Intimate with the Dead
L. Deerfield

Lapse,' by Jim Davis-Rosenthal

I saw today that Essex Hemphill died
and remembered, vaguely, hearing once before
but by word of mouth, a rumor passed...
He had not been sick in '90 when we met
I thought (briefly only, he read, we spoke),
though in (what?) '92 he had seemed shrunk
somehow, but still bigger than himself with words
bursting, pushing, out from his small frame,
so I dismissed the rumor,
the teller was not sure.
Now I am certain that I knew at least
the second time (again he read, we spoke)
and remembered instead his textured voice,
his rhythms like sex and fight and blood,
his absolute calm, his clear definition.
But I know for certain now, he died
while I slept on a cliff in Portugal
behind a bar, overlooking the beach.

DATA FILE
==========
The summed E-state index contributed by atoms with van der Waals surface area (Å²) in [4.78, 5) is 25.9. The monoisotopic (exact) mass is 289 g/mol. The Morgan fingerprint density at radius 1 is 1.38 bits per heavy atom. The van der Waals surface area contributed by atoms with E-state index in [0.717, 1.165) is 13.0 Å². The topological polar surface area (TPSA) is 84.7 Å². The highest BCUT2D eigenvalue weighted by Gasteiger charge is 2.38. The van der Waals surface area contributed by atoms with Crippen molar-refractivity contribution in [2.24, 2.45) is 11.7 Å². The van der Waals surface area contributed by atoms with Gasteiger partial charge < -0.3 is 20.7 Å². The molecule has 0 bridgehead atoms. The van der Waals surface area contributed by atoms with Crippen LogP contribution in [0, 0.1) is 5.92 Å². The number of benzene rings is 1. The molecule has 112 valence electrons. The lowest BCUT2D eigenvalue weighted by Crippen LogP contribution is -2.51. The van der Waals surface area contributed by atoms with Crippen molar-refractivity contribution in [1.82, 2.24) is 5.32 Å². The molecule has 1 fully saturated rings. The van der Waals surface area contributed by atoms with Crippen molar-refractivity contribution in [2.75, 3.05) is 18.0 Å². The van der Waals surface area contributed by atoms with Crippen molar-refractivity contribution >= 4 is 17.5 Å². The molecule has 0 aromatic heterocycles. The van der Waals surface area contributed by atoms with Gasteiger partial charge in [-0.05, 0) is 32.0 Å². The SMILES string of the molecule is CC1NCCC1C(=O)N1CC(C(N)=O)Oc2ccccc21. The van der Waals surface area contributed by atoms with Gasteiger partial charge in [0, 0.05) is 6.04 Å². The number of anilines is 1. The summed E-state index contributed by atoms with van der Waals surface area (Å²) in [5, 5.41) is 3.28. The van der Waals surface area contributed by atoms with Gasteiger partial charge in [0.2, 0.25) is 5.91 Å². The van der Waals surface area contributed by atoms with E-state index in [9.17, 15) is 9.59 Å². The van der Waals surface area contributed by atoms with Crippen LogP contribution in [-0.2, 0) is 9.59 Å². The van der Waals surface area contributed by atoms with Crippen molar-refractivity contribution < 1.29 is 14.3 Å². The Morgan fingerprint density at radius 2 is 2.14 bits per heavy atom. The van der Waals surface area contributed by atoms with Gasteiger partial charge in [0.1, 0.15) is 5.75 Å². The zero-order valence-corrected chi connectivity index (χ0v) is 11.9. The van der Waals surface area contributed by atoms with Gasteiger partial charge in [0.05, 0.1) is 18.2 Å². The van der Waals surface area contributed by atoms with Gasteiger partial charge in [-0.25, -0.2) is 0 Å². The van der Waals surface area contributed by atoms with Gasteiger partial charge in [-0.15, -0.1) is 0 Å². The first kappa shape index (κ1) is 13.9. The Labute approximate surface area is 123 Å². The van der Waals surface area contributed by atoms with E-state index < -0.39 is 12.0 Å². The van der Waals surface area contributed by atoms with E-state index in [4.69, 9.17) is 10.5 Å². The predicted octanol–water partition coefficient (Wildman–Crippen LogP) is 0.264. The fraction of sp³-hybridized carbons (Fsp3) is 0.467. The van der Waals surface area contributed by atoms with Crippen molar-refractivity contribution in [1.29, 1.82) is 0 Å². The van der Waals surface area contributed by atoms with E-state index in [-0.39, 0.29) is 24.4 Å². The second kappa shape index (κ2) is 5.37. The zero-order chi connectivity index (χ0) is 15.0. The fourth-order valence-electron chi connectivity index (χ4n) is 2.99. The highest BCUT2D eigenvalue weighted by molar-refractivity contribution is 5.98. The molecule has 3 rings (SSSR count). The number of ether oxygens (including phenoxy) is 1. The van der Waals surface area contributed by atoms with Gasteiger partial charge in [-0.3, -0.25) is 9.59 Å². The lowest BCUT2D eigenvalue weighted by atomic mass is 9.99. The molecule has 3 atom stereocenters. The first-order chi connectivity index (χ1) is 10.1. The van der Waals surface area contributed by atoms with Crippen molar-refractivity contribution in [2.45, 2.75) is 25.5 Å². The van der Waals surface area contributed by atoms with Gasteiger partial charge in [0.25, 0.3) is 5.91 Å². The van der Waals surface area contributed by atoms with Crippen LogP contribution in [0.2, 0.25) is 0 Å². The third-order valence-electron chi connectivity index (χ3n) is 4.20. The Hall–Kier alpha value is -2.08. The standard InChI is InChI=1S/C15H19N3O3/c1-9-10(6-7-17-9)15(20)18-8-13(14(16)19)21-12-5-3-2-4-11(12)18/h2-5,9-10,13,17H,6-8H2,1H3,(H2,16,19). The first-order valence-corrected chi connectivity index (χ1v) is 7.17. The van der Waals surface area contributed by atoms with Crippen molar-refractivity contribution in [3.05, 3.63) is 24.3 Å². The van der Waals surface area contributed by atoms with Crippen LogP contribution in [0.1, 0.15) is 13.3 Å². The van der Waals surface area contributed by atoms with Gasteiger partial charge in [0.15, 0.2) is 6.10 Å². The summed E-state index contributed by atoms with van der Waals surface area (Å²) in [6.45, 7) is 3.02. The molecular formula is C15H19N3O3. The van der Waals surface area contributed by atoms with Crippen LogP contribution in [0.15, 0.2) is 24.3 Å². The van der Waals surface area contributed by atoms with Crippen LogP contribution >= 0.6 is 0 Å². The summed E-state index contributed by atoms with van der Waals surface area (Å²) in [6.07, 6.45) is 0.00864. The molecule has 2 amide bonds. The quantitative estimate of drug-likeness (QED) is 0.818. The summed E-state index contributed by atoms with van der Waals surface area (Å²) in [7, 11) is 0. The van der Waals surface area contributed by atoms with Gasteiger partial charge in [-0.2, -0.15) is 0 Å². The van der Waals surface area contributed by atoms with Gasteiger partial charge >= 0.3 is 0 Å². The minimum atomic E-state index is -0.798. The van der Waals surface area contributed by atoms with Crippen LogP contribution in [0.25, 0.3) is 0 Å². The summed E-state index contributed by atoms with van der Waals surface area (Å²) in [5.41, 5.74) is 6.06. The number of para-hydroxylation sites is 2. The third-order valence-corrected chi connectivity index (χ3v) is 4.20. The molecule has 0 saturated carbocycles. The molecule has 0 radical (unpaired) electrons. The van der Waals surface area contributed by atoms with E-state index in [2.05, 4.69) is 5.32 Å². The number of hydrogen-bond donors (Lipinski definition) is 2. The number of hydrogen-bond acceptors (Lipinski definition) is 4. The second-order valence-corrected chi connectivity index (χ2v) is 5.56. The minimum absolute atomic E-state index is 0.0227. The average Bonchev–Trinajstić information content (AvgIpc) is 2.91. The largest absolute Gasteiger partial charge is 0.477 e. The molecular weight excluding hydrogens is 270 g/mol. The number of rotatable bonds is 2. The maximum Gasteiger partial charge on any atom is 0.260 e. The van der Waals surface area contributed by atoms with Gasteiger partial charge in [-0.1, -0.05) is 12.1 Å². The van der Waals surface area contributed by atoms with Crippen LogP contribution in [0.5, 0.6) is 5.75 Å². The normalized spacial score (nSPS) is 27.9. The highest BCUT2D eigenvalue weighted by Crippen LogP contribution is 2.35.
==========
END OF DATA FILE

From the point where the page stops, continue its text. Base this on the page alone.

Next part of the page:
And it was not so long ago
I saw that Kathy Acker died
about the time I ran with my mom
in the Race for the Cure, a survivor
diagnosed a year ago that day.
I wonder if Ms. Acker knew
in (also?) 92 when I heard her
speak, shook her hand and not so secretly
(perhaps) lusted after her sharp
tongue, her (s)punk, her decon/reconstructive
mind. She had been intimate with the dead.

The deaths collide with one another,
press on my grief, still widow
fresh, & open it in a rush of tears.
I don't know which death I am crying for
my Patrick, or Essex, or Kathy
or something dead in me.

And then, glissading this strand of the web
I glide into a Carolyn Forche page,
hungrily sink my teeth into her poems,
finding bread in each, her grandma's
blood sausage, Maya's olives and almonds,
the Colonel's green mangoes.

Carolyn who I never did meet...
that day in Prague police raided the squat.
The Czech kids hurried us out back with our
American Passports and "international conspiracy."
We had to find a place to sleep that night
and missed the reading.

So unexpected that living writers would
become important--that it would matter,
the fact of their being alive
while I consume their words.

©1998 by L Deerfield

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Original Graphic © 1998 by
Jim Davis-Rosenthal